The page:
Visualization and the Power of Abstraction

Flatiron School / 1 November 2013

The following is a guest post by David Bella and originally appeared on his blog. David is currently in the Ruby-003 class at The Flatiron School. You can follow him on Twitter here.

Code Blocks as… Blocks

Imagine some block of code. How about something that will take a list of tweets (strings of text), chop them down to 140 characters, and print them out. Oh and while we’re there, let’s make some common substitutions that all of our parents would make like “2” for “to” and “u” for “you”. Looks kind of like this right?

Tweets Abstracted

Cool, so you already understand the power of abstraction. We don’t really care how we can shorten a tweet, just that we can shorten a tweet. This allows us to really focus on what our program should be doing, and not on how it is doing it. Luckily, Ruby code reads really nicely and pretty clearly shows us what we are doing:

Tweets Abstracted Code

So we can see how our logic got translated to Ruby code. The great thing here is that each highlighted section is also an abstraction. We don’t really know or need to know how iteration works with “.each”. Just like we don’t really know or need to know how text gets printed on the screen. We just see “puts” and imagine a big green blob of code that Ruby uses somewhere to handle printing to the screen.

Let’s just sharpen that method up a bit for a second and see what’s going on:

def shorten_tweet(tweet, replacements)
  if tweet.length <= 140
    return tweet

  new_tweet = []
  tweet.split().each do |word|
    new_tweet << (replacements[word.downcase] ? replacements[word.downcase] : word)

  new_tweet.join(' ')[0, 140]

What does knowing how this method operates (poorly) really tell us? Nothing! The implementation isn’t really all that important at this step of the process. All we need to know is we can shorten a tweet with “shorten_tweet”.

So the code does this, that, and the other thing. Once again, what does this code block do? That’s right, the exact same thing it did before we understood how it was doing it.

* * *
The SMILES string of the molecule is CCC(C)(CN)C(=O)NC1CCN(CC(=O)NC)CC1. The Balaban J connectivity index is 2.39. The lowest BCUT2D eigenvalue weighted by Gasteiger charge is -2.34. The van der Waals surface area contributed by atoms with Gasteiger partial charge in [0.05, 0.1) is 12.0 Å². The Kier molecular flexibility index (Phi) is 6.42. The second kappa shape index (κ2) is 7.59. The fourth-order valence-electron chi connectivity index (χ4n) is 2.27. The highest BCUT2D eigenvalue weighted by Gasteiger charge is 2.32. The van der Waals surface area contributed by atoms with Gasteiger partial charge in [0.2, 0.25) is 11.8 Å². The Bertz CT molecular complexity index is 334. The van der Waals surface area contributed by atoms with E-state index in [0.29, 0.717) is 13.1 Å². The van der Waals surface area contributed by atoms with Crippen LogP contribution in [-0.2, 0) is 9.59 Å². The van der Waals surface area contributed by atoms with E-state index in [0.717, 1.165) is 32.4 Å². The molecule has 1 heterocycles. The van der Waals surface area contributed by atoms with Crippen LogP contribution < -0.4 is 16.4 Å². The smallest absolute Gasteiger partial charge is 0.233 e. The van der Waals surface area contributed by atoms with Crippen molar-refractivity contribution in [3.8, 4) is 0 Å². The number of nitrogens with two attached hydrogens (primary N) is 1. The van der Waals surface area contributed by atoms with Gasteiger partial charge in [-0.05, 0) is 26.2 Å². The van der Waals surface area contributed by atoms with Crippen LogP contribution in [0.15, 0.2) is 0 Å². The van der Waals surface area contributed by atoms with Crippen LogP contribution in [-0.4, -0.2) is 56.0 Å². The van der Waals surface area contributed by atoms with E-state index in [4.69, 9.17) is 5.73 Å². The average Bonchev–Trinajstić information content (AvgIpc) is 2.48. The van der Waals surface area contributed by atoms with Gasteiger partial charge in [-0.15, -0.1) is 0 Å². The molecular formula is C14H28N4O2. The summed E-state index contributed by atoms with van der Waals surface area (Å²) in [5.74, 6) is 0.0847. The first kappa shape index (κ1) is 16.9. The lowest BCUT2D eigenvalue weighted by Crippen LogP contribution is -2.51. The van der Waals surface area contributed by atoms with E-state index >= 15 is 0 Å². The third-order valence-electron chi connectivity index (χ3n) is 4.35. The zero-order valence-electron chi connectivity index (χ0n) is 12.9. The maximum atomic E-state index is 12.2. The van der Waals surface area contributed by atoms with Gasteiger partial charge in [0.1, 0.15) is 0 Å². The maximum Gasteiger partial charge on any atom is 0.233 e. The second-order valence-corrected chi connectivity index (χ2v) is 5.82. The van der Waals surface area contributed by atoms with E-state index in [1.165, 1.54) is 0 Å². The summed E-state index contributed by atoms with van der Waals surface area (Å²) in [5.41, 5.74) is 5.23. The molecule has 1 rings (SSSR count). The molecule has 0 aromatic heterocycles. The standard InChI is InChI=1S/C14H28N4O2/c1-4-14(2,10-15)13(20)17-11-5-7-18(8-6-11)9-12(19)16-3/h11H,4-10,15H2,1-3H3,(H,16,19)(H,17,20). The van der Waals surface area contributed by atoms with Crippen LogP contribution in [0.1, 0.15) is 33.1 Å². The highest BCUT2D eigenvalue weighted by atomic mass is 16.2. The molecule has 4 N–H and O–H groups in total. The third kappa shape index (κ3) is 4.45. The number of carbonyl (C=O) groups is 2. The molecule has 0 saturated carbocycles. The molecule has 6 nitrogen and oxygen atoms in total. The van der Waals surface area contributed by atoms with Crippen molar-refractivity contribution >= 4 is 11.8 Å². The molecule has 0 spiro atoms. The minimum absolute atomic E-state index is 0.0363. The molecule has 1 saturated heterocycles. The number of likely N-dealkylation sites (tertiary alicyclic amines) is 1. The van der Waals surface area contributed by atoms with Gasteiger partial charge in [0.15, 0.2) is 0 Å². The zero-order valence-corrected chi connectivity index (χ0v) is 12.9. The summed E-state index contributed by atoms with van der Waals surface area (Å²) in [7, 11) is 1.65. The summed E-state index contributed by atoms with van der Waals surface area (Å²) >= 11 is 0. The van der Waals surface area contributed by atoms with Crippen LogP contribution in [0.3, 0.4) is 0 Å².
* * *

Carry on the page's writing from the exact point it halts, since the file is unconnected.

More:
Like, Let It Go

This was a contrived example, the code was simple enough for us beginner programmers to follow. Now imagine the following code block:

def get(path, opts = {}, &block)
  conditions = @conditions.dup
  route('GET', path, opts, &block)

  @conditions = conditions
  route('HEAD', path, opts, &block)

# ...

def route(verb, path, options = {}, &block)
  # Because of
  host_name(options.delete(:host)) if options.key?(:host)
  enable :empty_path_info if path == "" and empty_path_info.nil?
  signature = compile!(verb, path, block, options)
  (@routes[verb] ||= []) << signature
  invoke_hook(:route_added, verb, path, block)

Whoa, that’s crazy! Look at all those abstractions that the writers of Sinatra know! How can we ever figure this out? Well, we can look for some key areas – the method definition, the return value, calls to other methods that we might be more familiar with.

Sinatra get method

So there are probably a few key pieces in here that deserve more attention. The “get” method basically seems to delegate to the “route” method. It seems to create a “signature”, which might be important because it is a return value later. It also adds the signature to a list of routes that it is maintaining in an instance variable.

It still does the same thing, whether we really understand it or not.

We frequently run into code that is over our heads, even in libraries and applications that we use every day. The important part is to sometimes let ourselves trust those that maintain the code, instead of worrying about all the details ourselves.

8 “Bit” Brain

I have heard from very reliable sources (people talking) that the brain is really only capable of storing about 8 substantial pieces of information at a time, give or take a few. There’s just no way that we could manage to keep all the information relevant to our program in our head at all times, especially as our code bases grow to thousands and thousands of lines of code.

Interrupting Programmers

By allowing our brain to group logical pieces of information via abstraction, we free up more space for working on the next piece. It is of course possible that one of our “pieces” behaves unexpectedly – we might have to jump down the “rabbit hole”. Just when we are going for that major context switch, we can keep in mind to break the problem down into smaller pieces and abstract them together to build up a whole understanding of the system.

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